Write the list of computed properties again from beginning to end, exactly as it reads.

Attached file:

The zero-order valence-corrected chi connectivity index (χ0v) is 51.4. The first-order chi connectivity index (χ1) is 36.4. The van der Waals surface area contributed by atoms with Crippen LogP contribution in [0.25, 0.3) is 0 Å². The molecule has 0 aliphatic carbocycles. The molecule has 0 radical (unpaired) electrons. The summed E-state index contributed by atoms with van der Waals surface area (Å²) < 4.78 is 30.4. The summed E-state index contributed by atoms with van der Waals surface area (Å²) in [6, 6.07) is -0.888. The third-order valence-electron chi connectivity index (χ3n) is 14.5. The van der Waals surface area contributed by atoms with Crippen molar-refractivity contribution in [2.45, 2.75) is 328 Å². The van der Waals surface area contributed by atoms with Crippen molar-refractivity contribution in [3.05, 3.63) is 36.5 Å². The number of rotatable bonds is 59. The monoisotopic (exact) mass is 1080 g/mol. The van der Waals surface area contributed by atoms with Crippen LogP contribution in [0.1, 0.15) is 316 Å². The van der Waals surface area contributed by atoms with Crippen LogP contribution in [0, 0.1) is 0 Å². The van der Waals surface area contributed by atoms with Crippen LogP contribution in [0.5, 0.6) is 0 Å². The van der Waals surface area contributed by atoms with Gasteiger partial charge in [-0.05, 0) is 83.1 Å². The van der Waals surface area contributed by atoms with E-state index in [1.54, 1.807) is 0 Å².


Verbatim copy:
The zero-order valence-corrected chi connectivity index (χ0v) is 51.4. The first-order chi connectivity index (χ1) is 36.4. The van der Waals surface area contributed by atoms with Crippen LogP contribution in [0.25, 0.3) is 0 Å². The molecule has 0 aliphatic carbocycles. The molecule has 0 radical (unpaired) electrons. The summed E-state index contributed by atoms with van der Waals surface area (Å²) < 4.78 is 30.4. The summed E-state index contributed by atoms with van der Waals surface area (Å²) in [6, 6.07) is -0.888. The third-order valence-electron chi connectivity index (χ3n) is 14.5. The van der Waals surface area contributed by atoms with Crippen molar-refractivity contribution in [2.45, 2.75) is 328 Å². The van der Waals surface area contributed by atoms with Crippen molar-refractivity contribution in [3.05, 3.63) is 36.5 Å². The number of rotatable bonds is 59. The monoisotopic (exact) mass is 1080 g/mol. The van der Waals surface area contributed by atoms with Crippen LogP contribution in [0.1, 0.15) is 316 Å². The van der Waals surface area contributed by atoms with Crippen LogP contribution in [0, 0.1) is 0 Å². The van der Waals surface area contributed by atoms with Crippen LogP contribution in [0.5, 0.6) is 0 Å². The van der Waals surface area contributed by atoms with Gasteiger partial charge in [-0.05, 0) is 83.1 Å². The van der Waals surface area contributed by atoms with E-state index in [1.54, 1.807) is 0 Å².